Flashback.  Corregidor, the Philippines, 1942.  Three months after the Japanese attack on Pearl Harbor.  MacArthur sees many people, men, women and children, who have been badly wounded by the Japanese.  He sits in his jeep going through the underground corridors.  He stops at the hospital section and walks among the very badly wounded.  MacArthur tells a Philippine major that help is on its way.  Washington has promised him that. 

Washington, D. C.  President Franklin Delano Roosevelt wants to hear what's the situation for Corregidor.  He is told that no supply ships have been able to get to the Philippines.  They have lost 80,000 tons in the attempt to supply  MacArthur.  The only supplies that have come in have been brought in by submarine.  The president says that MacArthur is going to take this lack of supplies very personally and will believe that the president is trying to rob him deliberately of glory.  MacArthur will not leave the Philippines unless the president sends him a direct order to evacuate to Australia.  FDR tells his staff to cut an order and he will sign it.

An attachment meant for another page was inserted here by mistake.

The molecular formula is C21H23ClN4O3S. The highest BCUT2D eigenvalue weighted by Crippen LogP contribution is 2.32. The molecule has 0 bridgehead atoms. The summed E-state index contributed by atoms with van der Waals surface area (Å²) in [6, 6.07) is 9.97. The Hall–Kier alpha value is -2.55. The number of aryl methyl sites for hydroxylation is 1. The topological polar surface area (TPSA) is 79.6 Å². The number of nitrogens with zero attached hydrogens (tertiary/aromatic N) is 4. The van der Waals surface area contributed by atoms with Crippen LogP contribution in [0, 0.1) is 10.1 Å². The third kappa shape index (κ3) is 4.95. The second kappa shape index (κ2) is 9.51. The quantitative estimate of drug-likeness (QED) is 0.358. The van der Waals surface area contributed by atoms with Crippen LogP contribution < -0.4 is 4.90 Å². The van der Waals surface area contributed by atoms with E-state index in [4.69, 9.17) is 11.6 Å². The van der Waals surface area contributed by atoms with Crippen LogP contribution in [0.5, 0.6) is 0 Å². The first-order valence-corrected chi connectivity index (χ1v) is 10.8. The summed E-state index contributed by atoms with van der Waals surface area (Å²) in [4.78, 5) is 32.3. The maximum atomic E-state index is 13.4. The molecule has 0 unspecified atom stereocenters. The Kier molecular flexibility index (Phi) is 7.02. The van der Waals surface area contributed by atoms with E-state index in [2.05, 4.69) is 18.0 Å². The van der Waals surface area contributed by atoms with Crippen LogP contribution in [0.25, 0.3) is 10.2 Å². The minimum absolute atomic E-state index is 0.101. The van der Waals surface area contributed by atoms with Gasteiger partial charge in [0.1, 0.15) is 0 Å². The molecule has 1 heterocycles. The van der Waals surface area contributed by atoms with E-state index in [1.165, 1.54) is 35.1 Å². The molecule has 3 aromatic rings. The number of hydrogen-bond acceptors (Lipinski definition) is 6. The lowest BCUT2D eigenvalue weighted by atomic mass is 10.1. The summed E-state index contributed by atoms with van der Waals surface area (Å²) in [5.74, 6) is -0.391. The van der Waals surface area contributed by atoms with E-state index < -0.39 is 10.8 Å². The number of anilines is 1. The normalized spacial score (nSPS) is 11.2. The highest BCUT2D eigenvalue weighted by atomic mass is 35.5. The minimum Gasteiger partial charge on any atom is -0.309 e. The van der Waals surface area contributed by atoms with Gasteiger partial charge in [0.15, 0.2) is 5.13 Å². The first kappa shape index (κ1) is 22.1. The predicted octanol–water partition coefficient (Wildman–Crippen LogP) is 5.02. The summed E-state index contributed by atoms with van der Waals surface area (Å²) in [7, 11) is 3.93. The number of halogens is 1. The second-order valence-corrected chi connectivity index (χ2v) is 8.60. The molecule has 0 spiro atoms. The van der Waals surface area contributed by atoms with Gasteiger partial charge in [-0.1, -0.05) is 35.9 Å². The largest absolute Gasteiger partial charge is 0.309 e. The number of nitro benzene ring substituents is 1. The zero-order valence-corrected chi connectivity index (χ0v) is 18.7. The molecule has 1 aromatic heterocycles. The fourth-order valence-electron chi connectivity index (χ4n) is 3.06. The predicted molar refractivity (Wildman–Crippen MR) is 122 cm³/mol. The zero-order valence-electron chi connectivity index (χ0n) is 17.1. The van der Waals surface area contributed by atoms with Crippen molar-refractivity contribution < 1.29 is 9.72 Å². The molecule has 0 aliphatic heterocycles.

Corregidor.  MacArthur comments to Lt. Gen. Richard K. Sutherland that for the first time in his life he feels like disobeying a direct order.  Sutherland tells him that he can't do that, but MacArthur childishly says then he will resign his commission and fight on here as a private.  Sutherland keeps telling MacArthur that he just can't do that.